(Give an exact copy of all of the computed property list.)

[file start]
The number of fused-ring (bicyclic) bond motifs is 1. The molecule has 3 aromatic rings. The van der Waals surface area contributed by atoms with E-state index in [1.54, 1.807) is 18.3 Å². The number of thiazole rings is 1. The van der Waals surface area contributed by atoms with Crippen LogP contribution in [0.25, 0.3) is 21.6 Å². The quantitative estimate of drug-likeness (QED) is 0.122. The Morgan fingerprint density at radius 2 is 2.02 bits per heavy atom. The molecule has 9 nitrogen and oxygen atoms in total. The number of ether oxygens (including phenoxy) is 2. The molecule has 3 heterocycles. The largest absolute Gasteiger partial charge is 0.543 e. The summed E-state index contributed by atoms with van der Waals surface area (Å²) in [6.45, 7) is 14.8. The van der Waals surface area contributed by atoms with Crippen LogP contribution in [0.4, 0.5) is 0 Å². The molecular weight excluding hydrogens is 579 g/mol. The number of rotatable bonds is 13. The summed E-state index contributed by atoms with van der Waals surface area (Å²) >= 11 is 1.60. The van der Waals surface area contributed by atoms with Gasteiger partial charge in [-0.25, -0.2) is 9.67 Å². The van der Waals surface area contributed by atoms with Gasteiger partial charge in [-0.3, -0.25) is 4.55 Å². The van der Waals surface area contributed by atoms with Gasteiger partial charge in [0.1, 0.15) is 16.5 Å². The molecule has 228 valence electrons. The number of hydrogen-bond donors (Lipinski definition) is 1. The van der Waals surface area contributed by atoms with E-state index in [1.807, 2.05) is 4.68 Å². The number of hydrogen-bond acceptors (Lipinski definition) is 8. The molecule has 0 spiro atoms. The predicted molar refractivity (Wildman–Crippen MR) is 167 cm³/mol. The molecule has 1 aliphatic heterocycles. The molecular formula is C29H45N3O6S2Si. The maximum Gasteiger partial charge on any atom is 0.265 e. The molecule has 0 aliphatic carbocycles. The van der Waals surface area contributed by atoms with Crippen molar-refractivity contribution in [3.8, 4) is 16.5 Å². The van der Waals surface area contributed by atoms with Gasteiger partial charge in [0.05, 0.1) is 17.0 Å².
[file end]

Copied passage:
The number of fused-ring (bicyclic) bond motifs is 1. The molecule has 3 aromatic rings. The van der Waals surface area contributed by atoms with E-state index in [1.54, 1.807) is 18.3 Å². The number of thiazole rings is 1. The van der Waals surface area contributed by atoms with Crippen LogP contribution in [0.25, 0.3) is 21.6 Å². The quantitative estimate of drug-likeness (QED) is 0.122. The Morgan fingerprint density at radius 2 is 2.02 bits per heavy atom. The molecule has 9 nitrogen and oxygen atoms in total. The number of ether oxygens (including phenoxy) is 2. The molecule has 3 heterocycles. The largest absolute Gasteiger partial charge is 0.543 e. The summed E-state index contributed by atoms with van der Waals surface area (Å²) in [6.45, 7) is 14.8. The van der Waals surface area contributed by atoms with Crippen LogP contribution in [0.4, 0.5) is 0 Å². The molecular weight excluding hydrogens is 579 g/mol. The number of rotatable bonds is 13. The summed E-state index contributed by atoms with van der Waals surface area (Å²) >= 11 is 1.60. The van der Waals surface area contributed by atoms with Gasteiger partial charge in [-0.25, -0.2) is 9.67 Å². The van der Waals surface area contributed by atoms with Gasteiger partial charge in [-0.3, -0.25) is 4.55 Å². The van der Waals surface area contributed by atoms with Gasteiger partial charge in [0.1, 0.15) is 16.5 Å². The molecule has 228 valence electrons. The number of hydrogen-bond donors (Lipinski definition) is 1. The van der Waals surface area contributed by atoms with E-state index in [1.807, 2.05) is 4.68 Å². The number of hydrogen-bond acceptors (Lipinski definition) is 8. The molecule has 0 spiro atoms. The predicted molar refractivity (Wildman–Crippen MR) is 167 cm³/mol. The molecule has 1 aliphatic heterocycles. The molecular formula is C29H45N3O6S2Si. The maximum Gasteiger partial charge on any atom is 0.265 e. The molecule has 0 aliphatic carbocycles. The van der Waals surface area contributed by atoms with Crippen molar-refractivity contribution in [3.8, 4) is 16.5 Å². The van der Waals surface area contributed by atoms with Gasteiger partial charge in [0.05, 0.1) is 17.0 Å².